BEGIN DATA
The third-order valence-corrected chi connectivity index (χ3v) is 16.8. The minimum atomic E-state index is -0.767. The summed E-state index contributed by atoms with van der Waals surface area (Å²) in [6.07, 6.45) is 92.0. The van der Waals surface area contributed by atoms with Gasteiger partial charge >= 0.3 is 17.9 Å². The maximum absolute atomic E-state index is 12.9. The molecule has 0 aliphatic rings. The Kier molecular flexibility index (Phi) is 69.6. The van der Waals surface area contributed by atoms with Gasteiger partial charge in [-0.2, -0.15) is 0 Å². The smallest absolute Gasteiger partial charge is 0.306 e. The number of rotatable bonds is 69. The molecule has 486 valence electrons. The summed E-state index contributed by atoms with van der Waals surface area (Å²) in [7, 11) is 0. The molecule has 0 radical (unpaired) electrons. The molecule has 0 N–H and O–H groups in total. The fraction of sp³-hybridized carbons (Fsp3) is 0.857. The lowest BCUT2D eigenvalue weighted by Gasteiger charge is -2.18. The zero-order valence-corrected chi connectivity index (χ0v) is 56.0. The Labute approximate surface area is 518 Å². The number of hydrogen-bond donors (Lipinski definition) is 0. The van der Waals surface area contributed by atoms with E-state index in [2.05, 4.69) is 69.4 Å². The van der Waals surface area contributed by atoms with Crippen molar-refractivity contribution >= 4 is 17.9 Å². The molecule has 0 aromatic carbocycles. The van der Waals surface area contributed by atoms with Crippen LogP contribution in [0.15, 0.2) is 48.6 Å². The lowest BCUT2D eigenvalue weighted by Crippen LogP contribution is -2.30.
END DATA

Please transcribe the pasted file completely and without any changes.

The third-order valence-corrected chi connectivity index (χ3v) is 16.8. The minimum atomic E-state index is -0.767. The summed E-state index contributed by atoms with van der Waals surface area (Å²) in [6.07, 6.45) is 92.0. The van der Waals surface area contributed by atoms with Gasteiger partial charge >= 0.3 is 17.9 Å². The maximum absolute atomic E-state index is 12.9. The molecule has 0 aliphatic rings. The Kier molecular flexibility index (Phi) is 69.6. The van der Waals surface area contributed by atoms with Gasteiger partial charge in [-0.2, -0.15) is 0 Å². The smallest absolute Gasteiger partial charge is 0.306 e. The number of rotatable bonds is 69. The molecule has 486 valence electrons. The summed E-state index contributed by atoms with van der Waals surface area (Å²) in [7, 11) is 0. The molecule has 0 radical (unpaired) electrons. The molecule has 0 N–H and O–H groups in total. The fraction of sp³-hybridized carbons (Fsp3) is 0.857. The lowest BCUT2D eigenvalue weighted by Gasteiger charge is -2.18. The zero-order valence-corrected chi connectivity index (χ0v) is 56.0. The Labute approximate surface area is 518 Å². The number of hydrogen-bond donors (Lipinski definition) is 0. The van der Waals surface area contributed by atoms with E-state index in [2.05, 4.69) is 69.4 Å². The van der Waals surface area contributed by atoms with Crippen molar-refractivity contribution >= 4 is 17.9 Å². The molecule has 0 aromatic carbocycles. The van der Waals surface area contributed by atoms with Crippen LogP contribution in [0.15, 0.2) is 48.6 Å². The lowest BCUT2D eigenvalue weighted by Crippen LogP contribution is -2.30.